Neither Cerulli nor Tilleman purchased damage-waiver protection at the time of their rentals. If they had, neither of these claims would have ended as they did, of course.

Some just add charges

Sometimes, travel companies don’t even bother asking their customers to pay their bills quickly. When Donna Speron recently paid her bill at the Holiday Inn Express in Burlington, Wash., she assumed that she was all settled up. She was wrong.

When she received her credit card bill, she discovered that the hotel had charged her and her husband another $500. Speron, an administrative assistant with an aerospace company in Seattle, asked for an explanation, and a hotel representative told her that the charge was for replacing a damaged bathtub — damage that she’d noticed after checking in. “Because we had not notified the front desk of the damage, we were deemed responsible,” she says. The hotel didn’t even bother sending photos or a repair invoice.

I contacted Holiday Inn on her behalf, and the charge was removed.

Such corporate strong-arming — sometimes justified, but often not — seems unfair to customers, who note that when they’re entitled to a refund, companies often wait weeks or months to pay up. Of course, there are ways of evening the odds by threatening to sue or initiating a credit card dispute when a company fails to return your money. But the travel industry clearly has the upper hand.

Perhaps the only time it doesn’t is when it comes to media, particularly social media. A well-placed Facebook or Twitter post, or even an email to an executive with several consumer advocates copied on it, can sometimes persuade a company to back off.

After Chua turned to me for help, Wyndham agreed to revisit its proposed solution to the damaged TV. Chua’s case also prompted the company to launch an internal review of how it handles disputes of this type. But by then, it had already charged his card $600, the full amount of a new set.

As a goodwill gesture, it agreed not to fight his credit card chargeback — an unexpectedly generous fix.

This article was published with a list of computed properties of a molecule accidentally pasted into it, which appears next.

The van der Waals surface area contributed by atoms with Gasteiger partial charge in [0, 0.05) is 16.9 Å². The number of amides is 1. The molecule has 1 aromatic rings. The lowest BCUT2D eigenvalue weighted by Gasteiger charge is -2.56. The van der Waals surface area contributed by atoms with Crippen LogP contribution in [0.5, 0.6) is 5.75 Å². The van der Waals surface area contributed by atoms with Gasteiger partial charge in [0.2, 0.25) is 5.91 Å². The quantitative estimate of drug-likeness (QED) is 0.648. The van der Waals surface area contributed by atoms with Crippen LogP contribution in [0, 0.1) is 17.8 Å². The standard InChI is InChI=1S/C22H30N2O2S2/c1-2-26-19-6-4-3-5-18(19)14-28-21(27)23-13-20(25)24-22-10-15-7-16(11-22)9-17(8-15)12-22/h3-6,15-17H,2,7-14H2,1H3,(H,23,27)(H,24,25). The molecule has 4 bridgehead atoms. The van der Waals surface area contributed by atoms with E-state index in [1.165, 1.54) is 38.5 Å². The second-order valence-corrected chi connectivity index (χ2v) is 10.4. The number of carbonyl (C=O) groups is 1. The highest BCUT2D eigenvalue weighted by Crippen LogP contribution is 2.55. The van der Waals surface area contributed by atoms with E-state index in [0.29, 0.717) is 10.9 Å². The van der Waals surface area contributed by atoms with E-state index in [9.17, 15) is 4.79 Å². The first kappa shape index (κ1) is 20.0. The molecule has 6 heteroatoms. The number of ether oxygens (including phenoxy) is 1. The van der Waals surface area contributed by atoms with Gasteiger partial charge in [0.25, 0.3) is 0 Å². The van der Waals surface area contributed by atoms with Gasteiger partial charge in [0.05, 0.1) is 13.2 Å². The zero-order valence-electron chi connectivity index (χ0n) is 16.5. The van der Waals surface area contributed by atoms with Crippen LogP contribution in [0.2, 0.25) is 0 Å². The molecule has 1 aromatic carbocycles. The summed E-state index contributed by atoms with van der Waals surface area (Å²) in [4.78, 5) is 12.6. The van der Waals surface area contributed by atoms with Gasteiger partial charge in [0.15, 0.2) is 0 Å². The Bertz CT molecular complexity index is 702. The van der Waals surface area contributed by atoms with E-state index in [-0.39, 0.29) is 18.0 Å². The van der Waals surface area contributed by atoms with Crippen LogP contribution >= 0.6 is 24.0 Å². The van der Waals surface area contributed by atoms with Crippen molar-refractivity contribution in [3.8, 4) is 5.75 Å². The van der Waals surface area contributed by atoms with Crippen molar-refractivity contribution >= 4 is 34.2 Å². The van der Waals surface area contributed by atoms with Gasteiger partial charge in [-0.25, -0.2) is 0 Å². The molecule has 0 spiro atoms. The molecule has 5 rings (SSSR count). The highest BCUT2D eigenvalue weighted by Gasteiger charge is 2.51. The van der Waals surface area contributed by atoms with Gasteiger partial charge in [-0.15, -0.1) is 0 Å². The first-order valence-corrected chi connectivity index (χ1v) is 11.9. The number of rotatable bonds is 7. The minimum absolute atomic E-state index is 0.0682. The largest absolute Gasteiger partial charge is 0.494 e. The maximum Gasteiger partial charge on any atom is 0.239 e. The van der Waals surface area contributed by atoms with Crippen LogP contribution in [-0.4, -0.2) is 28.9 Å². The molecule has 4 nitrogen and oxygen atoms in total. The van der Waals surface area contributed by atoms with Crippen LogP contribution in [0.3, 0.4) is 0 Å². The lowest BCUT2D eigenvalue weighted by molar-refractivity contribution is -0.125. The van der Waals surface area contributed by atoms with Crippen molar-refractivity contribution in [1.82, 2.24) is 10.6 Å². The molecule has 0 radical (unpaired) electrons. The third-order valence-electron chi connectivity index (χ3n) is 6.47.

Elliott is a consumer advocate and the author of “How To Be The World’s Smartest Traveler.” Email him at chris@elliott.org.

Christopher Elliott is a consumer advocate and the author of “How To Be The World’s Smartest Traveler.” His column runs online at seattletimes.com/travel and sometimes in print. Contact him at chris@elliott.org.



Want unlimited access to seattletimes.com? Subscribe now!

News where, when and how you want it

Email Icon

The Seattle Times Historical Archives

Browse our newspaper page archives from 1900-1984


Advertising
The Seattle Times

The door is closed, but it's not locked.

Take a minute to subscribe and continue to enjoy The Seattle Times for as little as 99 cents a week.

Subscription options ►

Already a subscriber?

We've got good news for you. Unlimited seattletimes.com content access is included with most subscriptions.

Subscriber login ►
The Seattle Times

To keep reading, you need a subscription upgrade.

We hope you have enjoyed your complimentary access. For unlimited seattletimes.com access, please upgrade your digital subscription.

Call customer service at 1.800.542.0820 for assistance with your upgrade or questions about your subscriber status.

The Seattle Times

To keep reading, you need a subscription.

We hope you have enjoyed your complimentary access. Subscribe now for unlimited access!

Subscription options ►

Already a subscriber?

We've got good news for you. Unlimited seattletimes.com content access is included with most subscriptions.

Activate Subscriber Account ►